Sunday, August 25, 2013

Through a Brief Darkness (Book Review)

Title:  Through a Brief Darkness
Author: Richard Peck
Publication Information: Viking Press hardcover, 1973
Genre: Juvenile Suspense / Young Adult Suspense
Plot:  Ever since sixth grade, Karen has known, deep down, that her father is a criminal, but for years she has been at boarding school and her infrequent contact with him never made it easy to ask tough questions.  Her fondest memory is from a summer in Wisconsin when she was nine, playing with the normal family next door and their 11 year old son, Jay Fielding. The present is dreary and lonely so Karen is startled but intrigued when she is suddenly pulled out of boarding school and sent to England to stay with her deceased mother’s relatives.  But soon she realizes there is something creepy about her English cousins; she’s worried about her absent father; and she is afraid she is in danger – or is she?

What I liked:  Peck won the Newbery Award in 2001 for A Year Down Yonder but his body of work is extremely diverse, some serious and some lighthearted.  This is not one of Peck’s funny books.  It is dark and written in an oddly detached style that adds to the sense of growing dread.  At first Karen is pleased to meet relatives who share stories about the mother she lost when she was three, and she enjoys seeing London, although wishes there were more museums and less shopping with Cousin Blanche. 

There’s something worse, Karen thought, than being in danger.  And that’s being in possible danger.  Not being sure.  Risking the wrong word to the wrong person.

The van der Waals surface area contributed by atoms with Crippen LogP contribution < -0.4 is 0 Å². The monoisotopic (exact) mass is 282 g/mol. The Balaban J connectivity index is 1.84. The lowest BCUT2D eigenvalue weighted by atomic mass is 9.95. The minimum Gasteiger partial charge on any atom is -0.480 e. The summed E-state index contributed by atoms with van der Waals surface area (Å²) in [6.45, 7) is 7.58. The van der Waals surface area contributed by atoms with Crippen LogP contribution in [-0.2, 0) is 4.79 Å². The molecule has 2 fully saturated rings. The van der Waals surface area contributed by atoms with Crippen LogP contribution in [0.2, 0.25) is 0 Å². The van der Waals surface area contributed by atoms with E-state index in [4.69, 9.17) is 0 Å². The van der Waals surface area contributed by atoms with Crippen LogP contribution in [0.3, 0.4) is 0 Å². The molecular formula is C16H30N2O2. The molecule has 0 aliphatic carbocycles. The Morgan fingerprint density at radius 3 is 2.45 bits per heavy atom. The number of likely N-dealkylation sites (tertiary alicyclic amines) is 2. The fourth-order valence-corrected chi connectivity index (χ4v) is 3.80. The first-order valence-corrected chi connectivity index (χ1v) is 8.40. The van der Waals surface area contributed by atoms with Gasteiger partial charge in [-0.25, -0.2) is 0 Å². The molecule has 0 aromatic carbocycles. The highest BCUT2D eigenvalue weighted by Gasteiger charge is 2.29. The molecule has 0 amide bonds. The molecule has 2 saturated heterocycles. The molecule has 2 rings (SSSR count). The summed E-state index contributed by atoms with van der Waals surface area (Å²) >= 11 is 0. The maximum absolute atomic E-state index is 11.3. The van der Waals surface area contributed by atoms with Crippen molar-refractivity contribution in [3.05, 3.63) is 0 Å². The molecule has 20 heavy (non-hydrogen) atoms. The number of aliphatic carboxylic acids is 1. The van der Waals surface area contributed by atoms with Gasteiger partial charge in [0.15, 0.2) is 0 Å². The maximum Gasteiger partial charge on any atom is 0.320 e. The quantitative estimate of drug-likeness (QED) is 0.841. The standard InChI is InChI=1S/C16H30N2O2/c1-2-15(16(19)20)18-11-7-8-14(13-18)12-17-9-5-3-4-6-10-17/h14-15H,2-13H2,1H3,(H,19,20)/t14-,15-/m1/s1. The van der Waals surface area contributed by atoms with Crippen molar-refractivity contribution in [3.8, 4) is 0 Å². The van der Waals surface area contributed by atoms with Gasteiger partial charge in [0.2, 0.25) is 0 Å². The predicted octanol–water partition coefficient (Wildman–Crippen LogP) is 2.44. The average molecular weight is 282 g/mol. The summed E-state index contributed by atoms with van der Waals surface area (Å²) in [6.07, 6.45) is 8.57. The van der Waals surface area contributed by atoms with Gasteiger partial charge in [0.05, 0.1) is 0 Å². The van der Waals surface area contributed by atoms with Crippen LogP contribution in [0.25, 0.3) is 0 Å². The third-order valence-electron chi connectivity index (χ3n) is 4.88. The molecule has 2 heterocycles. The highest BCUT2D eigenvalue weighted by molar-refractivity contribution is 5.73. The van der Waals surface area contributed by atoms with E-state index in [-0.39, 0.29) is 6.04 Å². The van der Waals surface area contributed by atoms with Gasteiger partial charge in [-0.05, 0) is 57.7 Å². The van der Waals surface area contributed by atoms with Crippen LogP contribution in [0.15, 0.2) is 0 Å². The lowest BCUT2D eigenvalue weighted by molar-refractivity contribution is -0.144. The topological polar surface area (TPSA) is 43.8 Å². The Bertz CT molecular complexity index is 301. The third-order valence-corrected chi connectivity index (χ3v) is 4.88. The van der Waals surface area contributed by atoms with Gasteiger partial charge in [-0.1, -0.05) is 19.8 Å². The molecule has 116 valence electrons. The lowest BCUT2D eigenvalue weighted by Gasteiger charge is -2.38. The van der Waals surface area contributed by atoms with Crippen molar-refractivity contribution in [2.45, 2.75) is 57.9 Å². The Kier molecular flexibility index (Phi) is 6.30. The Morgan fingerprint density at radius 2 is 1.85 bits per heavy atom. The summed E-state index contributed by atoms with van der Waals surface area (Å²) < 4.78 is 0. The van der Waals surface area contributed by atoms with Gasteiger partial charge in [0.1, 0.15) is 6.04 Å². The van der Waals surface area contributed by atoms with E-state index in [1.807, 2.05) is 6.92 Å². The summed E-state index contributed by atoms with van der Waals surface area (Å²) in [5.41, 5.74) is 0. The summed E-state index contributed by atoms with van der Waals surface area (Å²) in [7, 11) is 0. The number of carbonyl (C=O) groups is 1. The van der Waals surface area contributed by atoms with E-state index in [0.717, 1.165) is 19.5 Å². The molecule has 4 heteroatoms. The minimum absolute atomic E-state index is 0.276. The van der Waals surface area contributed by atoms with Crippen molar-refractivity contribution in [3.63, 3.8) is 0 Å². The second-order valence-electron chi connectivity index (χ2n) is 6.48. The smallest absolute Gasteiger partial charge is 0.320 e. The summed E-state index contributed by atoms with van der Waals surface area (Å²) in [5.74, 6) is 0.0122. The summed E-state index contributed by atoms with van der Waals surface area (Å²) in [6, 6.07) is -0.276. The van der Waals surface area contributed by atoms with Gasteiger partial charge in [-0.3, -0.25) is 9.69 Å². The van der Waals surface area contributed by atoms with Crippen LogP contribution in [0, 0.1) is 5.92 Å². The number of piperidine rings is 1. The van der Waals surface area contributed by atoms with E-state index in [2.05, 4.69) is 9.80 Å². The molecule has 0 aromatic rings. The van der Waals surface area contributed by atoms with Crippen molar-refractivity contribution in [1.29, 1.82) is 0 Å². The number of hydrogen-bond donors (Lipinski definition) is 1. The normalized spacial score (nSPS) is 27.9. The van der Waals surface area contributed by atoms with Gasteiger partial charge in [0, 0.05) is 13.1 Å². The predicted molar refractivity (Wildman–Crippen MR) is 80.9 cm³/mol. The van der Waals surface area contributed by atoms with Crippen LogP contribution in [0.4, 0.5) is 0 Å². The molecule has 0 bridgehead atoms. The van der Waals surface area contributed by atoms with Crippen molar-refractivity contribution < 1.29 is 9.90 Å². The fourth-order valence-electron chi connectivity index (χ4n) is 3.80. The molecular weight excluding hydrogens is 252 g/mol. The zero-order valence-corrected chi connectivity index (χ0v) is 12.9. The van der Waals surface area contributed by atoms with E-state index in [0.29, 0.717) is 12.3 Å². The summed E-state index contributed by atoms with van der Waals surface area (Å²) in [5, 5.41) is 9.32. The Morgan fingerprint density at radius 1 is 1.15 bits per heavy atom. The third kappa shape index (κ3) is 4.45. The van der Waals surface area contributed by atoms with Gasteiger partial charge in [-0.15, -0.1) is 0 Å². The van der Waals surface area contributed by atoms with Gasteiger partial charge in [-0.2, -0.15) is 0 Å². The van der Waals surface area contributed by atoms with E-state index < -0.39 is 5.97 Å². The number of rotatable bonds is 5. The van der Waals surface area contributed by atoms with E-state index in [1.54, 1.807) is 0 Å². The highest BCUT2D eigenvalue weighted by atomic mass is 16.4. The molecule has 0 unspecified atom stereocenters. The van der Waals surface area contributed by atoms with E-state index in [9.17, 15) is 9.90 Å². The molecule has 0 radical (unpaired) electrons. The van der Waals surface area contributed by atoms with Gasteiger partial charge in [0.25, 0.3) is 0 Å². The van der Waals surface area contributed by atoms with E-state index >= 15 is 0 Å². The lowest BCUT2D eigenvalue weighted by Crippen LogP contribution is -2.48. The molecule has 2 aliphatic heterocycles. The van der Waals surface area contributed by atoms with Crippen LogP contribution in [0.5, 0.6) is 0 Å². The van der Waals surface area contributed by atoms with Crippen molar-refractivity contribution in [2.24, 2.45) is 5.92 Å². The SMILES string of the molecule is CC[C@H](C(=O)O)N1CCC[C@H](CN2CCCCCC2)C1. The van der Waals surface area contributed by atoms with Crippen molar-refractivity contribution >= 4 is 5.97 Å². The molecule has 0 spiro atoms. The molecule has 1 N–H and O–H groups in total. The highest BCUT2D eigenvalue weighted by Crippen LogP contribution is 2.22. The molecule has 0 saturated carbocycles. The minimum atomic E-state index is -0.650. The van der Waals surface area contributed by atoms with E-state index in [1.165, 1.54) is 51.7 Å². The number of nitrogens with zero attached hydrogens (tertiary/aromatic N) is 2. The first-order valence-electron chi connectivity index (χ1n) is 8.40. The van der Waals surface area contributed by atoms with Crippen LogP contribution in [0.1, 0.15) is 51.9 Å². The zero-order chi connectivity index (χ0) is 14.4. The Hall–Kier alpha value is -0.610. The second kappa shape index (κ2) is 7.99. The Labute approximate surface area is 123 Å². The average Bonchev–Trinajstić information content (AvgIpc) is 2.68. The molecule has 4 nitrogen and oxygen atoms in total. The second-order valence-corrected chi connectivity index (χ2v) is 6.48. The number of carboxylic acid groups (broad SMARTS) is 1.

For years she has written letters, but never mailed them, pouring out her worries to her childhood friend Jay.  But when they’d lost touch he’d been talking about going to Eton, so now that Karen is frightened she writes to him at Eton, asking for help.  Once Karen has backup, she is ready to make her escape. 
What I disliked:  The plot relies on a lot of coincidences and people conveniently placed to assist Karen.  How on earth did an ordinary boy from Illinois not only wind up at Eton but also is an admired sixth former?   That seems extremely unlikely for many reasons although Jay is a very charming young man.  And would he really turn up so quickly for a girl he hadn’t seen since he was 11?

Source:  The only copy in the Minuteman System is at Framingham State College.  They ignored my electronic request until I called the reference department, then (astonished) sent it to my branch.  I had never come across this Peck book but think it must have been mentioned on Goodreads, inspiring me to hunt it down.

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